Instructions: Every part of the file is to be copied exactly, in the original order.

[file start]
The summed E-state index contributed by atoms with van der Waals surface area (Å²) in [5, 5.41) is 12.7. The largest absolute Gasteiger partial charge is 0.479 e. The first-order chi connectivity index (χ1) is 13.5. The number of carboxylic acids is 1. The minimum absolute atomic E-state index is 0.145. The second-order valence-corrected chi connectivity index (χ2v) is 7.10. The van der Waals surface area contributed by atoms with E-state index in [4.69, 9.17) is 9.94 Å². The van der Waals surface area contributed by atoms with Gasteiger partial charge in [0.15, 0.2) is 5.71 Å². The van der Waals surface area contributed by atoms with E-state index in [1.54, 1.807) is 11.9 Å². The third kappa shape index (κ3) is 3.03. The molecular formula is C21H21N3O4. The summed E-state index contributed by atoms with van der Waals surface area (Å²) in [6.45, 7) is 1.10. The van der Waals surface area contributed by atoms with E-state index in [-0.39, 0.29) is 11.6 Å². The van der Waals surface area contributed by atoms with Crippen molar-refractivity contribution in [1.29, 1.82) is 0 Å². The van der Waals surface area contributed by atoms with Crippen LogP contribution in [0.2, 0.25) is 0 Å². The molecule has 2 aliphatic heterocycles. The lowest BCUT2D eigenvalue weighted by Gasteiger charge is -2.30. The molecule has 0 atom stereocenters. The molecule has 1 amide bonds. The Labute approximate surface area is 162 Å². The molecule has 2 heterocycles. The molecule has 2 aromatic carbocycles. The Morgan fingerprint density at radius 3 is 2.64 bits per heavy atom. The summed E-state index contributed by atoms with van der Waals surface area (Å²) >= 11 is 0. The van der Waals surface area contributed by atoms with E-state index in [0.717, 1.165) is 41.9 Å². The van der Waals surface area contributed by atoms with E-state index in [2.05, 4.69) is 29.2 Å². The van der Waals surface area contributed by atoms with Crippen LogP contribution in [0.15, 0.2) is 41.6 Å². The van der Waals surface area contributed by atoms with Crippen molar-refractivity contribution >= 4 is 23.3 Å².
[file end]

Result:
The summed E-state index contributed by atoms with van der Waals surface area (Å²) in [5, 5.41) is 12.7. The largest absolute Gasteiger partial charge is 0.479 e. The first-order chi connectivity index (χ1) is 13.5. The number of carboxylic acids is 1. The minimum absolute atomic E-state index is 0.145. The second-order valence-corrected chi connectivity index (χ2v) is 7.10. The van der Waals surface area contributed by atoms with E-state index in [4.69, 9.17) is 9.94 Å². The van der Waals surface area contributed by atoms with Gasteiger partial charge in [0.15, 0.2) is 5.71 Å². The van der Waals surface area contributed by atoms with E-state index in [1.54, 1.807) is 11.9 Å². The third kappa shape index (κ3) is 3.03. The molecular formula is C21H21N3O4. The summed E-state index contributed by atoms with van der Waals surface area (Å²) in [6.45, 7) is 1.10. The van der Waals surface area contributed by atoms with E-state index in [-0.39, 0.29) is 11.6 Å². The van der Waals surface area contributed by atoms with Crippen molar-refractivity contribution in [1.29, 1.82) is 0 Å². The van der Waals surface area contributed by atoms with Crippen LogP contribution in [0.2, 0.25) is 0 Å². The molecule has 2 aliphatic heterocycles. The lowest BCUT2D eigenvalue weighted by Gasteiger charge is -2.30. The molecule has 0 atom stereocenters. The molecule has 1 amide bonds. The Labute approximate surface area is 162 Å². The molecule has 2 heterocycles. The molecule has 2 aromatic carbocycles. The Morgan fingerprint density at radius 3 is 2.64 bits per heavy atom. The summed E-state index contributed by atoms with van der Waals surface area (Å²) >= 11 is 0. The van der Waals surface area contributed by atoms with E-state index in [0.717, 1.165) is 41.9 Å². The van der Waals surface area contributed by atoms with E-state index in [2.05, 4.69) is 29.2 Å². The van der Waals surface area contributed by atoms with Crippen LogP contribution in [0.15, 0.2) is 41.6 Å². The van der Waals surface area contributed by atoms with Crippen molar-refractivity contribution >= 4 is 23.3 Å².